In 1957, the executive committee of the American Economic Association (AEA) faced a moral dilemma. In three years’ time, the organization’s annual conference was scheduled to take place at the Roosevelt Hotel in New Orleans, Louisiana. With the recently decided case of Brown v. Board of Education, the Civil Rights Movement was in full swing. New Orleans, however, defiantly clung to racial segregation and the Jim Crow order of the old South.
With plans to be made and a hotel contract looming, the AEA’s leadership convened a meeting to discuss whether the organization could, in good conscience, host its conference at a segregated hotel in a segregated city. The posh Roosevelt Hotel – storied as a favorite drinking spot for Huey P. Long and generations of Louisiana’s political elite – was one such facility. It would hold out against racial integration until the Civil Rights Act of 1964 prohibited discrimination in public accommodations.
Facing a choice between proceeding with the contract or relocating to another city, the AEA’s executive committee decided to send a message. As per the meeting minutes, “it was the sense of this group that the Association will not meet in any hotel which is segregated with respect to meeting rooms, living accommodations, or dining facilities.” The committee assessed “the present situation in New Orleans,” after which its “Secretary was instructed to make alternative arrangements for 1960 as soon as possible.”
The AEA’s documents do not go into detail about the discussion behind their decision to relocate the conference. A recently discovered letter, however, reveals another layer to the story. Richard A. Musgrave, a member of the AEA executive committee, recounted the meeting’s decision to a colleague a few years later. Along with other AEA representatives, Musgrave protested “that we should not go there in view of discrimination.” He relayed the discussion that led to this decision:
Milton Friedman added the point that – as an incentive matter – the hotel should be told that we would come (I think the date was ’62) if there was no discrimination. George Washington Bell, the secretary, was instructed to rearrange the schedule accordingly.
The AEA minutes record that the committee ordered the further delay of arrangements “until a later date in case the situation in New Orleans should change.” Per Friedman’s suggestion, the economists leveraged their contract to financially penalize the hotel’s practice of discriminating against non-white customers.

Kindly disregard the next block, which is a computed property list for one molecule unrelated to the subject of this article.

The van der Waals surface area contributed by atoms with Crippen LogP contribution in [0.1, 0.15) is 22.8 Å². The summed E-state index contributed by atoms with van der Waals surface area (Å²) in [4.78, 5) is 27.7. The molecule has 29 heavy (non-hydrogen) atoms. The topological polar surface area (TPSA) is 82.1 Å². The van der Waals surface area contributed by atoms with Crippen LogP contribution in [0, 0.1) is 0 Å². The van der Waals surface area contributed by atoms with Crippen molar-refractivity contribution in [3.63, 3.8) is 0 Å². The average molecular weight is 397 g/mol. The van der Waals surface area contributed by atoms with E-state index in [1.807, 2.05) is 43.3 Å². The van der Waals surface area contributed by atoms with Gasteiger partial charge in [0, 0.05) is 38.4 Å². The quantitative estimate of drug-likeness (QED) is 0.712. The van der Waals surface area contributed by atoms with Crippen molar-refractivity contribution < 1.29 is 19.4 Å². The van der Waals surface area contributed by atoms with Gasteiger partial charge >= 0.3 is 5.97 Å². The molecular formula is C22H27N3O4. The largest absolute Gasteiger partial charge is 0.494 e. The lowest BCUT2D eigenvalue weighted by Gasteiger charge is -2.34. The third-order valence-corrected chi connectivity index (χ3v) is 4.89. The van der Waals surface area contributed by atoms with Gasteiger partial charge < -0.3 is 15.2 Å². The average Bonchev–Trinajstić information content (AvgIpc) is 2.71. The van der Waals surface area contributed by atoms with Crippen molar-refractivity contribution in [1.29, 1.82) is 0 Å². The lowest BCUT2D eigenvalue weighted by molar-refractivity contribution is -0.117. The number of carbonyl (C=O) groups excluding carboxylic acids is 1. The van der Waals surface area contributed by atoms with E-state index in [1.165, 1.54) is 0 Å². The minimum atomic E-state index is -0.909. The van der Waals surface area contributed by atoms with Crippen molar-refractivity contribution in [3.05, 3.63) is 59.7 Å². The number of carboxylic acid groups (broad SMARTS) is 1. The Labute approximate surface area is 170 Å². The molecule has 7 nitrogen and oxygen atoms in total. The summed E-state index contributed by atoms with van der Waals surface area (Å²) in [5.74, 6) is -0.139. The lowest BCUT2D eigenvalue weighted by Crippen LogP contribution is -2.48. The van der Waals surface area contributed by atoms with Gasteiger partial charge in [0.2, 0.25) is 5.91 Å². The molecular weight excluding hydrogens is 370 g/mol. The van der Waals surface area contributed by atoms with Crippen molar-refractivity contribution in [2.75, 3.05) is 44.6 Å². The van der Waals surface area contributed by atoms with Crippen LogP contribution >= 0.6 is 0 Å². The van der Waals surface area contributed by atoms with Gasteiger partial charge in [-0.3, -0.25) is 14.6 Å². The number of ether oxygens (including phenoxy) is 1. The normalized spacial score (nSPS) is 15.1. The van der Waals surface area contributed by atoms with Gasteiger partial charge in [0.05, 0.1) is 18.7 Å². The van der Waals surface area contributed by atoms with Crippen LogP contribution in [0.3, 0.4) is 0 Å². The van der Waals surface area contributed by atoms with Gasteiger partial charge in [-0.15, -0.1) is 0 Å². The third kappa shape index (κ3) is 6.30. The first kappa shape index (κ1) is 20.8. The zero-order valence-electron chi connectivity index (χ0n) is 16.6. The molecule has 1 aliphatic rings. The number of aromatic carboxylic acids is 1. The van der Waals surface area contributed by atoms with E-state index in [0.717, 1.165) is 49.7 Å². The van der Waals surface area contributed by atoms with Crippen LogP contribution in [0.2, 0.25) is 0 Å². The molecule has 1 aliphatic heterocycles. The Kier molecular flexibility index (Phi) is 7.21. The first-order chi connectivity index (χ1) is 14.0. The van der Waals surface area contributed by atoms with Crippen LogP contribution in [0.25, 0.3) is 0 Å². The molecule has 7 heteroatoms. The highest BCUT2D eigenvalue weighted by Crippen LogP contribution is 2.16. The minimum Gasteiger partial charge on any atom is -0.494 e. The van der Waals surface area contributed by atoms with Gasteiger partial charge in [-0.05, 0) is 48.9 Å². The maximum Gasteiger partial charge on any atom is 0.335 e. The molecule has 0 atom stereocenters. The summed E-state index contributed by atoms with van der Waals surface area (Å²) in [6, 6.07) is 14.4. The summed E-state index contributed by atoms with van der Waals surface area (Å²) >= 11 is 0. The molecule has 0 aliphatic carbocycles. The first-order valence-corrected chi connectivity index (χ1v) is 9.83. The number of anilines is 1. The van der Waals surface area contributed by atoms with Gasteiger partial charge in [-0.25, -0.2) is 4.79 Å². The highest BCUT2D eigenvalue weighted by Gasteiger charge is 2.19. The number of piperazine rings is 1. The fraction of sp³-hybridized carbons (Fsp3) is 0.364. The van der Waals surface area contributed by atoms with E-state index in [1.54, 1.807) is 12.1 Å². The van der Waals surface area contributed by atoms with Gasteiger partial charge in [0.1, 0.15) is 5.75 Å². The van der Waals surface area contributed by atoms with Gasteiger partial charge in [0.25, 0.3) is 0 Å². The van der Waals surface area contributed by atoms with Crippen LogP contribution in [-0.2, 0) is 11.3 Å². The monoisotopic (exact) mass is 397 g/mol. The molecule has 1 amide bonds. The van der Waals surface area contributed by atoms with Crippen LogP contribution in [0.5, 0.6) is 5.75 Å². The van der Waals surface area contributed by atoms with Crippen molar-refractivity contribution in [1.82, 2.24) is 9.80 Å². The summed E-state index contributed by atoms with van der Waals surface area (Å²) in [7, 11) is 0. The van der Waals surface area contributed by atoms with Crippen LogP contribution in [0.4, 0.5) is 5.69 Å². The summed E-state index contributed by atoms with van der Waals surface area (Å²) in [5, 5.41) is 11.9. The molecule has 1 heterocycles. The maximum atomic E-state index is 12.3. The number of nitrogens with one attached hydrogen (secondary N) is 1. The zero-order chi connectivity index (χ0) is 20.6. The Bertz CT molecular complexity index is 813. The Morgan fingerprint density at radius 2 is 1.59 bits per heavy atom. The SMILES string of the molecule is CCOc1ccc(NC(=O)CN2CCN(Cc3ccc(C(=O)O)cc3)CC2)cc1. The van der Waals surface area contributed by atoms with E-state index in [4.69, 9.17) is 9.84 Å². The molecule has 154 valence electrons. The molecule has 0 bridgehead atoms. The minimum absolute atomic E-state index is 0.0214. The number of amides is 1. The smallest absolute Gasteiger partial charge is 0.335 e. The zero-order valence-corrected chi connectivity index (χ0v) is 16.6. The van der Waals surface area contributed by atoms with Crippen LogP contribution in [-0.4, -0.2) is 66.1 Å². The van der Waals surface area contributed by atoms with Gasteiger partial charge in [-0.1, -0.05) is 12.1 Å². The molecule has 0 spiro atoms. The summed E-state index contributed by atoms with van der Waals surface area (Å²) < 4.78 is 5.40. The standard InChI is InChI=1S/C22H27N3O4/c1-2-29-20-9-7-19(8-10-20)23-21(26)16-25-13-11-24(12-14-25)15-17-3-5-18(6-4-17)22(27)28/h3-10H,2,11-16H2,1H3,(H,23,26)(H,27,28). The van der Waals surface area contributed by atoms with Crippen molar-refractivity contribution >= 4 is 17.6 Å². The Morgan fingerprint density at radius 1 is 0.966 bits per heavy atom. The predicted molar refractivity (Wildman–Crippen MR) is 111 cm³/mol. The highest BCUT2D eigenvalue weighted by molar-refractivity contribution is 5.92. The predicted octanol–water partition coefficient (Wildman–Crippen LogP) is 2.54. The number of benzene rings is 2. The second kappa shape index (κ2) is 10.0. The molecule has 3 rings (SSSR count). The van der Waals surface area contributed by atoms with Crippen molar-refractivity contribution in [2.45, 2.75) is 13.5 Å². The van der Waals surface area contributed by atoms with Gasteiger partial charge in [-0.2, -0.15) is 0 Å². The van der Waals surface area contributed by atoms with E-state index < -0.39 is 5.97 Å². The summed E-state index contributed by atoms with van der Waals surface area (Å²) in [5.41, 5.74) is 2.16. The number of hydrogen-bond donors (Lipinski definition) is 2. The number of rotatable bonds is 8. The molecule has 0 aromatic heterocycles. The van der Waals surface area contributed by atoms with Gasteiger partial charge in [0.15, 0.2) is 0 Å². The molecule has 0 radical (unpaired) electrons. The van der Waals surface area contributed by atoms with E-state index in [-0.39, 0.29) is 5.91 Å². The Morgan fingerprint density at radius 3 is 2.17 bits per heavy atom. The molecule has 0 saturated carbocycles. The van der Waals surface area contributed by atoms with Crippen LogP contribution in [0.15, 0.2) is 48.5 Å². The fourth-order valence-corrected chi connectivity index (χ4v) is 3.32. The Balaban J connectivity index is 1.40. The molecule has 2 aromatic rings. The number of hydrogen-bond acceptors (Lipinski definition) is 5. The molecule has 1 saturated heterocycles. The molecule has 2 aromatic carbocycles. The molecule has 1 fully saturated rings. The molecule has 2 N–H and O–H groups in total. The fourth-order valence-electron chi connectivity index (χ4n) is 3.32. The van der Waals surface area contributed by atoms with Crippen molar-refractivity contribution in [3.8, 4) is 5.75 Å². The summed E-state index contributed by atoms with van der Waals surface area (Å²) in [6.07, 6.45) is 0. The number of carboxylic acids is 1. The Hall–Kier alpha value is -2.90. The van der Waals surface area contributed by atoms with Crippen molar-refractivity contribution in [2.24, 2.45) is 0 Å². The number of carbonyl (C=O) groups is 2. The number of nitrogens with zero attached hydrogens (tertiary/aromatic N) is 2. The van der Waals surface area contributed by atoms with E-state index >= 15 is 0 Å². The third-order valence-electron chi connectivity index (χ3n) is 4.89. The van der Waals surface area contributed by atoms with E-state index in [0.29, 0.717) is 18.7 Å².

The AEA’s stance presented an opportunity for Friedman to act on a theory that his doctoral student, Gary Becker, proposed the same year in a dissertation written at the University of Chicago. Segregated businesses ultimately harmed themselves by denying their services to excluded racial groups, thereby losing them as customers. As Friedman later observed, economic decision-making could be used as a powerful weapon against discriminatory practices. In this case, if the Roosevelt Hotel would not allow black guests to stay on its premises, the economists would take their conference and its paying customers elsewhere.
Friedman would elaborate on this principle in his now-classic 1962 book, Capitalism and Freedom. As he wrote in that text, “It is often taken for granted that the person who discriminates against others because of their race, religion, color, or whatever, incurs no costs by doing so but simply imposes costs on others.” This view, Friedman continued, rested on an economic fallacy. “The man who objects to buying from or working alongside a Negro, for example, thereby limits his range of choice. He will generally have to pay a higher price for what he buys or receive a lower return for his work. Or, put the other way, those of us who regard color of skin or religion as irrelevant can buy some things more cheaply as a result.”
When Friedman advocated making the AEA’s hotel contract contingent upon their desegregating their facility, he aimed to drive home this point. If the Roosevelt Hotel would not integrate in time for the conference, it would not receive any business at all from the organization.
The AEA hotel episode reveals that Friedman’s arguments were not just hollow words in the service of free-market ideology – a charge often made against free-market economics by modern day detractors such as Nancy MacLean, who even falsely accuses Friedman of allying with segregationists to advance school vouchers.
As with many such smear campaigns, their history is not only erroneous – it is the exact opposite of reality. Friedman genuinely opposed racial segregation on moral and economic grounds, and his actions aligned with his rhetoric. When the time came to move on these beliefs in 1957, he chose to send an economic message to the offending business by diverting its customers elsewhere.
This article, How Milton Friedman Fought Segregation through the American Economic Association, was originally published by the American Institute for Economic Research and appears here with permission. Please support their efforts.